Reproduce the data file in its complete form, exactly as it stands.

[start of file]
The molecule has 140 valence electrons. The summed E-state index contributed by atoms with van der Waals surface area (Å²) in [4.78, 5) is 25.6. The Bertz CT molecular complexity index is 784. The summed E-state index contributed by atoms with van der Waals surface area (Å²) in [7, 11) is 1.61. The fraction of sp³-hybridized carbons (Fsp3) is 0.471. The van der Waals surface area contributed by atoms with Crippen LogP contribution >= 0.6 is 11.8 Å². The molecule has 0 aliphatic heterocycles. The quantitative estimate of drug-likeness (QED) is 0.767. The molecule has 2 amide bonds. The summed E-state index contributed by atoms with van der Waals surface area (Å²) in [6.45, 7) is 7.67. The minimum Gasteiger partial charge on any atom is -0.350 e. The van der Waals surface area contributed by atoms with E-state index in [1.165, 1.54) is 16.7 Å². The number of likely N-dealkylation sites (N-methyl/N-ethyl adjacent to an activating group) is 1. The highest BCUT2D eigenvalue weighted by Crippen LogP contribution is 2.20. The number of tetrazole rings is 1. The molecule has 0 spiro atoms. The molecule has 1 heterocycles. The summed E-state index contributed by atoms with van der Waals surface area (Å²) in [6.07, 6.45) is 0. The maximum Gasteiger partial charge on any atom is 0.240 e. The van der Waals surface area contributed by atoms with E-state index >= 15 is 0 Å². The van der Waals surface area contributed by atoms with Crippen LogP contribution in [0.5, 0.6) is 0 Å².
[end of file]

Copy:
The molecule has 140 valence electrons. The summed E-state index contributed by atoms with van der Waals surface area (Å²) in [4.78, 5) is 25.6. The Bertz CT molecular complexity index is 784. The summed E-state index contributed by atoms with van der Waals surface area (Å²) in [7, 11) is 1.61. The fraction of sp³-hybridized carbons (Fsp3) is 0.471. The van der Waals surface area contributed by atoms with Crippen LogP contribution >= 0.6 is 11.8 Å². The molecule has 0 aliphatic heterocycles. The quantitative estimate of drug-likeness (QED) is 0.767. The molecule has 2 amide bonds. The summed E-state index contributed by atoms with van der Waals surface area (Å²) in [6.45, 7) is 7.67. The minimum Gasteiger partial charge on any atom is -0.350 e. The van der Waals surface area contributed by atoms with E-state index in [1.165, 1.54) is 16.7 Å². The number of likely N-dealkylation sites (N-methyl/N-ethyl adjacent to an activating group) is 1. The highest BCUT2D eigenvalue weighted by Crippen LogP contribution is 2.20. The number of tetrazole rings is 1. The molecule has 0 spiro atoms. The molecule has 1 heterocycles. The summed E-state index contributed by atoms with van der Waals surface area (Å²) in [6.07, 6.45) is 0. The maximum Gasteiger partial charge on any atom is 0.240 e. The van der Waals surface area contributed by atoms with E-state index >= 15 is 0 Å². The van der Waals surface area contributed by atoms with Crippen LogP contribution in [0.5, 0.6) is 0 Å².